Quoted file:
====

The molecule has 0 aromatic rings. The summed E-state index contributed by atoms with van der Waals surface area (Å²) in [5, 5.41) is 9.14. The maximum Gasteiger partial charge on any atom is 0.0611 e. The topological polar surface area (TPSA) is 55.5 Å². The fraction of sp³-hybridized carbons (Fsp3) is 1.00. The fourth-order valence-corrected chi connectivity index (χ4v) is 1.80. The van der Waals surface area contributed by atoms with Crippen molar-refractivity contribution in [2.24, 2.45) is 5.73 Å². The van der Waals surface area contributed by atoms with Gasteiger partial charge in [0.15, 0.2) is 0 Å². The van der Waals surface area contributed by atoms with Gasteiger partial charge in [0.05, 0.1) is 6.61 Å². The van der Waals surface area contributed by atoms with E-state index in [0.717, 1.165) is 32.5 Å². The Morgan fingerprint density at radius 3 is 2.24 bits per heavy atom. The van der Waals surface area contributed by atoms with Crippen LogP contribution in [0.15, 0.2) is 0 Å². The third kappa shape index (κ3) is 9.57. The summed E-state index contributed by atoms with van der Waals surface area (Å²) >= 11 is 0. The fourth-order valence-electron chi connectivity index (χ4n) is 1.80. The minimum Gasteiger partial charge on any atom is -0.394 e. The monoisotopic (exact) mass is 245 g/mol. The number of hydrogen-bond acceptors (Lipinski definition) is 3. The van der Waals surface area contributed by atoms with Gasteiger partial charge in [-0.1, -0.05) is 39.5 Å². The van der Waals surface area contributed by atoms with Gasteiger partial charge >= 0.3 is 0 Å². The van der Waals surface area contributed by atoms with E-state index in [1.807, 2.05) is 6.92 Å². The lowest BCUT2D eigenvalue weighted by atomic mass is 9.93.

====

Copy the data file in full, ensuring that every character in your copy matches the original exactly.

The molecule has 0 aromatic rings. The summed E-state index contributed by atoms with van der Waals surface area (Å²) in [5, 5.41) is 9.14. The maximum Gasteiger partial charge on any atom is 0.0611 e. The topological polar surface area (TPSA) is 55.5 Å². The fraction of sp³-hybridized carbons (Fsp3) is 1.00. The fourth-order valence-corrected chi connectivity index (χ4v) is 1.80. The van der Waals surface area contributed by atoms with Crippen molar-refractivity contribution in [2.24, 2.45) is 5.73 Å². The van der Waals surface area contributed by atoms with Gasteiger partial charge in [0.15, 0.2) is 0 Å². The van der Waals surface area contributed by atoms with Gasteiger partial charge in [0.05, 0.1) is 6.61 Å². The van der Waals surface area contributed by atoms with E-state index in [0.717, 1.165) is 32.5 Å². The Morgan fingerprint density at radius 3 is 2.24 bits per heavy atom. The van der Waals surface area contributed by atoms with Crippen LogP contribution in [0.15, 0.2) is 0 Å². The third kappa shape index (κ3) is 9.57. The summed E-state index contributed by atoms with van der Waals surface area (Å²) >= 11 is 0. The fourth-order valence-electron chi connectivity index (χ4n) is 1.80. The minimum Gasteiger partial charge on any atom is -0.394 e. The monoisotopic (exact) mass is 245 g/mol. The number of hydrogen-bond acceptors (Lipinski definition) is 3. The van der Waals surface area contributed by atoms with Gasteiger partial charge in [-0.1, -0.05) is 39.5 Å². The van der Waals surface area contributed by atoms with Gasteiger partial charge >= 0.3 is 0 Å². The van der Waals surface area contributed by atoms with E-state index in [1.807, 2.05) is 6.92 Å². The lowest BCUT2D eigenvalue weighted by atomic mass is 9.93.